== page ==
Shared Lives like lots of services is under pressure to cut costs. We like to tell people about the (sometimes huge) savings that Shared Lives can make through helping someone to live in an ordinary family household, rather than in an expensive and often restrictive service. But we have to be careful to say also that there are corners that can’t be cut if Shared Lives is to be safe, effective and ultimately better value for everyone. This story from the excellent Shared Lives scheme in Shropshire gives an idea of what we mean.
The Shared Lives scheme coordinator says, “We have a young lady who came through to us in Shared Lives from living in a residential children’s home. We helped ‘Margaret’ (name changed) to complete her personal plan and talk about what she wanted to do in life. Margaret’s aim is to move into her own flat but this hasn’t been possible to date. Margaret is very independent but also very vulnerable so there are some skills she needs to learn before she can get her own tenancy.
“We found her a Shared Lives carer whom she really enjoys living with. She moved in last August and the carer is supporting her with budgeting, cooking skills, housework and general ‘taking responsibility’ of your own life sort of stuff! This has by no means been an easy journey – Margaret can stay away from home for a few days at a time sometimes making unwise choices and decisions, but nevertheless, they are her decisions and the carer is there to support her when needed.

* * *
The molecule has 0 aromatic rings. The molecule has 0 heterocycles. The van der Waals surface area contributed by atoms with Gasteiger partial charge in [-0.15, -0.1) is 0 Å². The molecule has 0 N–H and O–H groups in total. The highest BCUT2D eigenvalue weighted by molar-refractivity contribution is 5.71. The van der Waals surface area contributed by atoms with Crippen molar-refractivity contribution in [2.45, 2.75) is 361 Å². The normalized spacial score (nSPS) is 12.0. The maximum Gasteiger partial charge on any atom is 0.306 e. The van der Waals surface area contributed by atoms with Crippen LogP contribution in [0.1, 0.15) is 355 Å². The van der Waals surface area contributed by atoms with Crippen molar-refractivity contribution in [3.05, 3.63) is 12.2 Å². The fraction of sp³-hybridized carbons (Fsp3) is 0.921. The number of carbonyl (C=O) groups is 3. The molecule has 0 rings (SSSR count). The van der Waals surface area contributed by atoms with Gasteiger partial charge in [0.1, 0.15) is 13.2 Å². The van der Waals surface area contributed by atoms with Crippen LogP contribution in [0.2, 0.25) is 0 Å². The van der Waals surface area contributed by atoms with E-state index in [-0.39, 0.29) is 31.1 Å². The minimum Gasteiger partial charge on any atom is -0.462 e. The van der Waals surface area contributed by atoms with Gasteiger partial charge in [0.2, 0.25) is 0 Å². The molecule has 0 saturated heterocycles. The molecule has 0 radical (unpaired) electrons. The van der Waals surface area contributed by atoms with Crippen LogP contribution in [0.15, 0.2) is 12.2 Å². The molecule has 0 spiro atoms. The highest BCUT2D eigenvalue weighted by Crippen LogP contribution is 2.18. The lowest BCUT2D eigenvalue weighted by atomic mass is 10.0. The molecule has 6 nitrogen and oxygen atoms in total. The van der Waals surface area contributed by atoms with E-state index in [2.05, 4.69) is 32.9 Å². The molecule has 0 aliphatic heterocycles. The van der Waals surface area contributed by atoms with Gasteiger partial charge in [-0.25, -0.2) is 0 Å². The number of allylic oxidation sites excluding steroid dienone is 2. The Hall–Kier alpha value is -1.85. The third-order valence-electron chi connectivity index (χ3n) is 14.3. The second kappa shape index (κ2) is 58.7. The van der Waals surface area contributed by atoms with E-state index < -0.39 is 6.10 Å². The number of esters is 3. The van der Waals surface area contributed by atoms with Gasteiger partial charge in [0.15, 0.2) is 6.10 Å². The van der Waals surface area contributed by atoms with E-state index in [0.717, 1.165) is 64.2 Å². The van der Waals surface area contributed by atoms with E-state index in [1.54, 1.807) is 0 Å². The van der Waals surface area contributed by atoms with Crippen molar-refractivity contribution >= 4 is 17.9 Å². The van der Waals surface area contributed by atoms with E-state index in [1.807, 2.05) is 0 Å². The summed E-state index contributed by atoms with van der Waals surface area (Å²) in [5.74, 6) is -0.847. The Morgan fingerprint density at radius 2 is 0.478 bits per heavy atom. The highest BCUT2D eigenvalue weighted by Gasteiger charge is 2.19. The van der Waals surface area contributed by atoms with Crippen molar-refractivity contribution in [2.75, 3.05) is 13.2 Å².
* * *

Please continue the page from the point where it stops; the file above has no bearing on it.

“The point I would like to make is that throughout this time, she has agreed to keep in touch with her Shared Lives carer either by text or by phone, and uses her as a bail out if she is feeling frightened or in trouble. The number of nights she stays away has reduced significantly, (last week she was at home 5 nights out of 7!). She has built up trust with the carer and Shared Lives has provided a safe house to which she can return and which she calls home. The alternative when she came into adult services was a residential home for adults with learning disabilities, which would have been completely inappropriate for her needs.
“I feel she is going from strength to strength. Without Shared Lives, Margaret could have ended up on the streets: she was adamant she wouldn’t stay in a residential home.”
The returns from Shared Lives don’t always come quickly and living in an ordinary household can sometimes involve some risks which might not have been present in an institution. But taking risks is part of living and the rewards of helping somebody to live the life they want as a settled member of their community, are massive for them, their families and for the government.
If you would like to help us spread and develop Shared Lives in the UK, please visit our website to find out how.